I know mountains form due to the collision of tectonic plates. But how does such a slow collision have such great impact as to create huge mountains. Is there any intuitive explanation for this?
Some mountains form from the collision of tectonic plates; volcanoes are different, and there are some other mechanisms too.
IANAgeologist, and perhaps one will be along to give a more technical explanation, but intuitively, it's about viscosity:
If you push an object very slowly into a bowl of water, nothing much happens - the water flows around the object.
If you push the object equally slowly into a tray of treacle, it's harder work, and you can form a "hill" in front of the object. The treacle flows too slowly to get out of the way.
At very high pressures, rock behaves a bit like the treacle - only much more so. It takes a huge force to push one lump of rock into another, but because the rock flows very slowly, by pushing very slowly you can still create a mountain.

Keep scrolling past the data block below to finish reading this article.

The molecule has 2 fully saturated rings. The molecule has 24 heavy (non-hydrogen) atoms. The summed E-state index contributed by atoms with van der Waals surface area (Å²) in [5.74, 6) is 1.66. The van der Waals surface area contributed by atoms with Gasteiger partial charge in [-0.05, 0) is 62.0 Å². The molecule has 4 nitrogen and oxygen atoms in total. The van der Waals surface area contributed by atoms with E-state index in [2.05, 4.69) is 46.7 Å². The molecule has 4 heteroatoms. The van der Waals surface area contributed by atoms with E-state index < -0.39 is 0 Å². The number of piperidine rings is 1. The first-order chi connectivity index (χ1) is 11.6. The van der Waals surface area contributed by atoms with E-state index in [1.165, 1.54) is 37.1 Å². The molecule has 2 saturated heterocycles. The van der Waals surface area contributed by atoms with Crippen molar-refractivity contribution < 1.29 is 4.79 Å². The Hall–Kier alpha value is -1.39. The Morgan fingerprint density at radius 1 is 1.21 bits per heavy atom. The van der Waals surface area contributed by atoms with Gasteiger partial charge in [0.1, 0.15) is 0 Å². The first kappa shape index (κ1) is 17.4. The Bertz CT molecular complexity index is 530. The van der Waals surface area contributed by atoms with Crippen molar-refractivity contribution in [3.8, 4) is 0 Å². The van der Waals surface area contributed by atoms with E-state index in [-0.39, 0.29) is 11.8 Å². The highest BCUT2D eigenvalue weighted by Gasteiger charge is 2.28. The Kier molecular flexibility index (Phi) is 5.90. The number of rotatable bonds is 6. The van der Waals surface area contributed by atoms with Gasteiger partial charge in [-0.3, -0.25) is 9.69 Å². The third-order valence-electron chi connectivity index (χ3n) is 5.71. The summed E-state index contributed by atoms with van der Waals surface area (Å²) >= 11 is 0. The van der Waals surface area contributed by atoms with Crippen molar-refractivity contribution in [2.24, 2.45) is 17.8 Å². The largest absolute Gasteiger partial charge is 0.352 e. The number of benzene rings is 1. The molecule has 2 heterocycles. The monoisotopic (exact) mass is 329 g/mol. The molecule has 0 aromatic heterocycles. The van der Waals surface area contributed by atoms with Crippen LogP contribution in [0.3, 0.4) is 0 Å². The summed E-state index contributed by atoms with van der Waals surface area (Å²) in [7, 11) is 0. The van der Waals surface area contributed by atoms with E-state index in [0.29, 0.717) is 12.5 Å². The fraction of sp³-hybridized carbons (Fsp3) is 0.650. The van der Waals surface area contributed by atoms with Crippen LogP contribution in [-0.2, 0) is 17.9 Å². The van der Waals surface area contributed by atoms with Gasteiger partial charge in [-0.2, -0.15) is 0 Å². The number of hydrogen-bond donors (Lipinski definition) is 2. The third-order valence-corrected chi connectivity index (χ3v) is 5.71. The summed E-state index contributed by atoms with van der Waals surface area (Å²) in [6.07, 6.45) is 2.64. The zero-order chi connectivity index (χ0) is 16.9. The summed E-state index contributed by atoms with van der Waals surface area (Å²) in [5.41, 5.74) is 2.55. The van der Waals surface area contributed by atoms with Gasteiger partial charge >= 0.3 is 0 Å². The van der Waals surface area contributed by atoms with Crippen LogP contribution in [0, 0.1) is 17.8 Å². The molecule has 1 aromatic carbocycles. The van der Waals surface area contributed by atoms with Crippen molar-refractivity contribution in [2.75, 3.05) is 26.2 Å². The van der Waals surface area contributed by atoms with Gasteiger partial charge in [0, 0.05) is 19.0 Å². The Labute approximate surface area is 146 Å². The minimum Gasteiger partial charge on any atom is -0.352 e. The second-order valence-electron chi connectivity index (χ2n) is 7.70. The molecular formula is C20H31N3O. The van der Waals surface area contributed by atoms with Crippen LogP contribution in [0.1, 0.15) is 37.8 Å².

I realise it's not exactly like treacle. If you're an expert here, feel free to post another answer getting it right :-)
The mountains may seem huge, but they are as nothing compared with the multi-trillion-ton mass of a tectonic plate moving at a few centimetres per year. The buckling of an adjacent continental plate is only one way in which mountains are created. Often a moving oceanic plate is deflected downward by the continental plate with which it collides. Driven down into the mantle, the leading edge of the oceanic plate melts, causing plumes of magma to make their way to the surface and form volcanoes along the edge of the continental plate above. The larger mountains of N.Wales and some of Scotland are the remains of ancient volcanoes.
Not all volcanoes are a result of plate tectonics (though most are), but they can all create mountains. A much rarer cause of mountain building is the impact of a very large meteorite or small asteroid, whichever you care to call it. Fortunately, this only happens every hundred million years or so. Such mountains can be found in Canada, South Africa, and no doubt other parts of the world, usually heavily eroded by the passage of time,